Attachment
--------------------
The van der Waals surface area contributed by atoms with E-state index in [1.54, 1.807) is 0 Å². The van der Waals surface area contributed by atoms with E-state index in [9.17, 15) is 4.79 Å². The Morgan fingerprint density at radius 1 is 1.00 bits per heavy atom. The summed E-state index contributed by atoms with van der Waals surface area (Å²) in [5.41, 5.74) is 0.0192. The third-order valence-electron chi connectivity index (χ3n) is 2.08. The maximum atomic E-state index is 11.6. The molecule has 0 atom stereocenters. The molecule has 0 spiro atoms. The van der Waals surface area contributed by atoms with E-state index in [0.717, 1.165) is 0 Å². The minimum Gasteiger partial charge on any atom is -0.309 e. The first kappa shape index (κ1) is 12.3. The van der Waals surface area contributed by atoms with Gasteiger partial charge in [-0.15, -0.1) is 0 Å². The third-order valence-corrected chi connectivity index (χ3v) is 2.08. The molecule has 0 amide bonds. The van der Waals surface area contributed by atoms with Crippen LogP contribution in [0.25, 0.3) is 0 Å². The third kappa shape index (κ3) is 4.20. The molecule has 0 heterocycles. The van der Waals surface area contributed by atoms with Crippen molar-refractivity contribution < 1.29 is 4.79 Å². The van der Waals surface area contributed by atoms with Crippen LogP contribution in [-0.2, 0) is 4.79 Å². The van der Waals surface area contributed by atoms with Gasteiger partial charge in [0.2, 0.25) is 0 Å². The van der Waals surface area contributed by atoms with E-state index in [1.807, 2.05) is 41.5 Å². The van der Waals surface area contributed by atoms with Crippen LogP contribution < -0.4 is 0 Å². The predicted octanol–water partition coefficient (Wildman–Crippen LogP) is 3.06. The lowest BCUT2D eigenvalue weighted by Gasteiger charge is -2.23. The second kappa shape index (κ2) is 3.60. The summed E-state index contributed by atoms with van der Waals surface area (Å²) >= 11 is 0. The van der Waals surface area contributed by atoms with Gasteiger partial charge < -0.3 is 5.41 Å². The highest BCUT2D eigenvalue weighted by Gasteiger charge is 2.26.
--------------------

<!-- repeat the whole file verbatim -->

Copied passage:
The van der Waals surface area contributed by atoms with E-state index in [1.54, 1.807) is 0 Å². The van der Waals surface area contributed by atoms with E-state index in [9.17, 15) is 4.79 Å². The Morgan fingerprint density at radius 1 is 1.00 bits per heavy atom. The summed E-state index contributed by atoms with van der Waals surface area (Å²) in [5.41, 5.74) is 0.0192. The third-order valence-electron chi connectivity index (χ3n) is 2.08. The maximum atomic E-state index is 11.6. The molecule has 0 atom stereocenters. The molecule has 0 spiro atoms. The van der Waals surface area contributed by atoms with E-state index in [0.717, 1.165) is 0 Å². The minimum Gasteiger partial charge on any atom is -0.309 e. The first kappa shape index (κ1) is 12.3. The van der Waals surface area contributed by atoms with Gasteiger partial charge in [-0.15, -0.1) is 0 Å². The third-order valence-corrected chi connectivity index (χ3v) is 2.08. The molecule has 0 amide bonds. The van der Waals surface area contributed by atoms with Crippen LogP contribution in [0.25, 0.3) is 0 Å². The third kappa shape index (κ3) is 4.20. The molecule has 0 heterocycles. The van der Waals surface area contributed by atoms with Crippen molar-refractivity contribution < 1.29 is 4.79 Å². The van der Waals surface area contributed by atoms with Crippen LogP contribution in [-0.2, 0) is 4.79 Å². The van der Waals surface area contributed by atoms with Gasteiger partial charge in [0.2, 0.25) is 0 Å². The van der Waals surface area contributed by atoms with E-state index in [1.807, 2.05) is 41.5 Å². The van der Waals surface area contributed by atoms with Crippen LogP contribution < -0.4 is 0 Å². The predicted octanol–water partition coefficient (Wildman–Crippen LogP) is 3.06. The lowest BCUT2D eigenvalue weighted by Gasteiger charge is -2.23. The second kappa shape index (κ2) is 3.60. The summed E-state index contributed by atoms with van der Waals surface area (Å²) >= 11 is 0. The van der Waals surface area contributed by atoms with Gasteiger partial charge < -0.3 is 5.41 Å². The highest BCUT2D eigenvalue weighted by Gasteiger charge is 2.26.